Lightning Index Rate (LINER): A Game Changer for Enterprise Adoption of Bitcoin’s Network?

Intricate blockchain design, warm sunset glow, juxtaposition of traditional banks & Lightning Network, confident mood, vibrant colors, intricate cost/yield calculations, connected global-web, LINER shining as a beacon, disrupting stagnant payment networks, international transactions.

Lightning data provider Amboss introduces the Lightning Index Rate (LINER) index, aiming to draw more enterprises to Bitcoin‘s Lightning Network. The index offers businesses insight into the costs of setting up Lightning accounts on an annualized basis, as well as the yield they can earn by providing liquidity to the Lightning Network. This public information enables businesses to better compare these figures with counterparts in traditional financial institutions like Wall Street.

According to Amboss CEO and co-founder Jesse Shrader, LINER showcases Lightning’s cost advantages over legacy financial institutions, which he believes will help attract businesses to the network. The index presents two metrics: “yield” and “cost.” Yield can be earned when deploying capital to the Lightning Network, while the cost metric pertains to digital transactions.

Typically, lenders of money must trust that borrowers will pay them back, and the same applies to centralized finance. Users face the risk of trusting a third party with their funds, such as Celsius, which went bankrupt amid the crypto bear market, leaving the return of entrusted Bitcoins uncertain. However, using Lightning and Bitcoin without middlemen eliminates this credit risk associated with the traditional financial system.

Shrader emphasizes that this yield serves as a way to combat monetary inflation while providing low-risk yield and disrupting stagnant payment networks. Furthermore, businesses can analyze the cost of using Lightning, such as opening and closing channels, which require an on-chain Bitcoin fee that fluctuates over time.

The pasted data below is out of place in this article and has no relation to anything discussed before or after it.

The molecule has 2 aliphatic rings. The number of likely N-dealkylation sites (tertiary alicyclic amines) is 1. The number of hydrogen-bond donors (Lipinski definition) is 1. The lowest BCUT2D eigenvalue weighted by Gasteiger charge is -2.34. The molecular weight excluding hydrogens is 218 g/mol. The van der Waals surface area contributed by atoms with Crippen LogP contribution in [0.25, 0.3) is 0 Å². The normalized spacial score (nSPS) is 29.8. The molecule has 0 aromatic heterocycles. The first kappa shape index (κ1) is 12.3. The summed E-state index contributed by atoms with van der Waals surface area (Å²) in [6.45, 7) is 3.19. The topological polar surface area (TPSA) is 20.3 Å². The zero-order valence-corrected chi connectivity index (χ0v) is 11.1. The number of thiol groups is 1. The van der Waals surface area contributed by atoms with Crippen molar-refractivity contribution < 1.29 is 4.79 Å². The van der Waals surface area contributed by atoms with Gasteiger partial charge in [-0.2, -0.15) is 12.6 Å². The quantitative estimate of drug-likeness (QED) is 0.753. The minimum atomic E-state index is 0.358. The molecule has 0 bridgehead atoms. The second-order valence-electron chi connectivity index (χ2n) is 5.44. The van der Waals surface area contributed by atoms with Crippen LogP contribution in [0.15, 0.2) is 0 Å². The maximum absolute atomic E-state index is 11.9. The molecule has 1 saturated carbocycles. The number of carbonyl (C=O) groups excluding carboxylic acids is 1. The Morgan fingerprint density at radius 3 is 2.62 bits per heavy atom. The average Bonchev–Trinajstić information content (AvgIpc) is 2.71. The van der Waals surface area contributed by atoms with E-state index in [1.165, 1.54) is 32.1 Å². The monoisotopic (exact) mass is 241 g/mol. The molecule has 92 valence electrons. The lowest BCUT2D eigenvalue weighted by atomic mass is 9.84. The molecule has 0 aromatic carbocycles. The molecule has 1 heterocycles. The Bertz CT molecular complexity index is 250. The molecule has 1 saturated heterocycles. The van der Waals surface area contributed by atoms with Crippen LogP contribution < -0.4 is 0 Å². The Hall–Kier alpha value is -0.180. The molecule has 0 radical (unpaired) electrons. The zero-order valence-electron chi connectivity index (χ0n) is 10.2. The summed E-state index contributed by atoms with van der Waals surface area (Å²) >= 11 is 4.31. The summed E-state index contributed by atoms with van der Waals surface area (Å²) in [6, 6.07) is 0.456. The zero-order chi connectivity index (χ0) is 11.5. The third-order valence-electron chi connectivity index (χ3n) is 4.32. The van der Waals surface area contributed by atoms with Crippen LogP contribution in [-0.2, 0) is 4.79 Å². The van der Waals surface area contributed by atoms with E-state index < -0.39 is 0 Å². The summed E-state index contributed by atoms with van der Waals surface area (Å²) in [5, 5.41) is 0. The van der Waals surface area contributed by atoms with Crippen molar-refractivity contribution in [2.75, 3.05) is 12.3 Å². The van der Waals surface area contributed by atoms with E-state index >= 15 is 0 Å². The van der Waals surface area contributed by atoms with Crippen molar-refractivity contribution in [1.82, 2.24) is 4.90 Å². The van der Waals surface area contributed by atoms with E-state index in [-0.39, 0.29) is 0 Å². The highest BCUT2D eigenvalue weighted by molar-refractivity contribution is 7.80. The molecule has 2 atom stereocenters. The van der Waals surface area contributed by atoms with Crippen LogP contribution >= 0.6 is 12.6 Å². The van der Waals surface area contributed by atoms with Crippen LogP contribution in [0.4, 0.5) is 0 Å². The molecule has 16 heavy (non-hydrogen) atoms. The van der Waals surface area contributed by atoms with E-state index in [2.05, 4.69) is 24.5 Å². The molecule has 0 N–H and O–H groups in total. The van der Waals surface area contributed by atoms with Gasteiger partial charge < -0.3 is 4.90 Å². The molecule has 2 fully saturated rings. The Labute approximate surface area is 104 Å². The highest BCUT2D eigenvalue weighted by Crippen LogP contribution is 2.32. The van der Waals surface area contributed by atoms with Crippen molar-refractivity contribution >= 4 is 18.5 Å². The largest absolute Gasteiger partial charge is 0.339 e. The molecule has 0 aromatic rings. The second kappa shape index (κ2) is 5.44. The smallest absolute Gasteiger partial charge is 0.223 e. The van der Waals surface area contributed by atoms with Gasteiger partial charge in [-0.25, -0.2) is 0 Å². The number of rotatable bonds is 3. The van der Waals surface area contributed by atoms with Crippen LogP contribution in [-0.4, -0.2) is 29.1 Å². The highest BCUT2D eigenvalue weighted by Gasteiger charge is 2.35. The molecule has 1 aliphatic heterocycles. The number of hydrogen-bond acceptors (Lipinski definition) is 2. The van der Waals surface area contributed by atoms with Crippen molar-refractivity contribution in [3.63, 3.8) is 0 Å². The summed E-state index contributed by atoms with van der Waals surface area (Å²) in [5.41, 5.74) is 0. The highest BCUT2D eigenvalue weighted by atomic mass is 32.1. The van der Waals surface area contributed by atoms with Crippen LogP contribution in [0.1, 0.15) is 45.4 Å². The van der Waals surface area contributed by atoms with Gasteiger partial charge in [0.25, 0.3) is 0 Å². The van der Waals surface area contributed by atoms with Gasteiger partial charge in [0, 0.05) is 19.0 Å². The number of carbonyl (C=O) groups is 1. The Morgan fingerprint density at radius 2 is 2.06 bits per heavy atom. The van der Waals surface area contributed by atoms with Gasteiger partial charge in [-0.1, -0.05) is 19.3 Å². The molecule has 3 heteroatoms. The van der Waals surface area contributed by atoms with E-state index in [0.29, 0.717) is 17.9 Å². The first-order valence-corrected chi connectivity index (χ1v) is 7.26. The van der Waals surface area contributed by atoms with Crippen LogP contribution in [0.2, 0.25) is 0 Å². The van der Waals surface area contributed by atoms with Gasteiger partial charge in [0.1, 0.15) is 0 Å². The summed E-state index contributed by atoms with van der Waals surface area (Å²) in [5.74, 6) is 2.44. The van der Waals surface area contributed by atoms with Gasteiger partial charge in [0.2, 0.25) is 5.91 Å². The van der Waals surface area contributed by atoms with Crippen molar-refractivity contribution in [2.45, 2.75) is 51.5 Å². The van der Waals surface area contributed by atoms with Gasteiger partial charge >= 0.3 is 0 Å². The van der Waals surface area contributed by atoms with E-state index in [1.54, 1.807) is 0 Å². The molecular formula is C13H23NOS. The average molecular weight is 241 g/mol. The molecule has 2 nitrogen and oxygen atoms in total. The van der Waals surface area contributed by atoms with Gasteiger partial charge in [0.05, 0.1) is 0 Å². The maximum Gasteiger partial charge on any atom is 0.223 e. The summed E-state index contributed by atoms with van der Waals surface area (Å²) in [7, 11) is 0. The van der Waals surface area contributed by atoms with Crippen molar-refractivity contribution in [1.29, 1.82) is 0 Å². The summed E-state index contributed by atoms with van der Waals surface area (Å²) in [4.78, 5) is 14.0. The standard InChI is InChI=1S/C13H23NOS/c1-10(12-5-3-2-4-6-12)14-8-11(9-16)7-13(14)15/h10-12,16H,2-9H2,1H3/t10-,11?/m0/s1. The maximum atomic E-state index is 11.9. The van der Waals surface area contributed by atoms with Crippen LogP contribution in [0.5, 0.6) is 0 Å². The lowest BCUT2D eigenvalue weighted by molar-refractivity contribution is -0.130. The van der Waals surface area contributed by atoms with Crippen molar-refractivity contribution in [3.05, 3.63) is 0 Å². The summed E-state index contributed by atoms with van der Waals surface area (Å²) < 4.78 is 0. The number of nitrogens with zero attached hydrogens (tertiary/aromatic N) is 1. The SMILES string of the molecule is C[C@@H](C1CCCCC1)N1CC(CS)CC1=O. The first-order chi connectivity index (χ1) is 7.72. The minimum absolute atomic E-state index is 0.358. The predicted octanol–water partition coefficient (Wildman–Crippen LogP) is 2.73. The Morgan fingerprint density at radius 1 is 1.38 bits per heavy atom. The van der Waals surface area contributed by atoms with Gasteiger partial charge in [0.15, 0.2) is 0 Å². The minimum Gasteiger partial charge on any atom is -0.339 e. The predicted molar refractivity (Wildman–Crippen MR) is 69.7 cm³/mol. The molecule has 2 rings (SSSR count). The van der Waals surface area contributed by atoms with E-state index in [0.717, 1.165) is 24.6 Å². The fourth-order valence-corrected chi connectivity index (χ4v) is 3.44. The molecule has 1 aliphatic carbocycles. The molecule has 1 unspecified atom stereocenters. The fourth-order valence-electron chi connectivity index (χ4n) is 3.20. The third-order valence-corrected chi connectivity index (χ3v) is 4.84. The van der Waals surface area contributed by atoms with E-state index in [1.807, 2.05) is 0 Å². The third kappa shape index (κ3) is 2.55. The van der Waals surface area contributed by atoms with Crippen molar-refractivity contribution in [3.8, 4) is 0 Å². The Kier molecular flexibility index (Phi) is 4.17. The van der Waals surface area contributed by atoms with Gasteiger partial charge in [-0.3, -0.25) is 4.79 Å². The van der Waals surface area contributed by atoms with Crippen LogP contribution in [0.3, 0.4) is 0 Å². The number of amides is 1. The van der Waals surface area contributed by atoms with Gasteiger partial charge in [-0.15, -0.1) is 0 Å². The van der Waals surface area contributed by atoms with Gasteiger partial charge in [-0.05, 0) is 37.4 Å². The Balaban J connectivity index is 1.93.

“Now you can make a direct comparison to how much I am paying Visa [or another payment processor] to do my payment processing,” Shrader said. He added that while there might be modest savings through using Lightning in the US, the international payments fees are greatly reduced, resulting in cost savings for enterprises in payment processing.

The LINER index takes its inspiration from traditional banking systems like LIBOR, the benchmark interest rate at which global banks lend to one another. While most businesses in the Bitcoin world currently do not accept Lightning payments, the growth of easily accessible data such as LINER could potentially provide the necessary incentive for companies to make the switch. However, the question remains if Lightning, with its complexities, will become more appealing to businesses in the future.

Source: Decrypt

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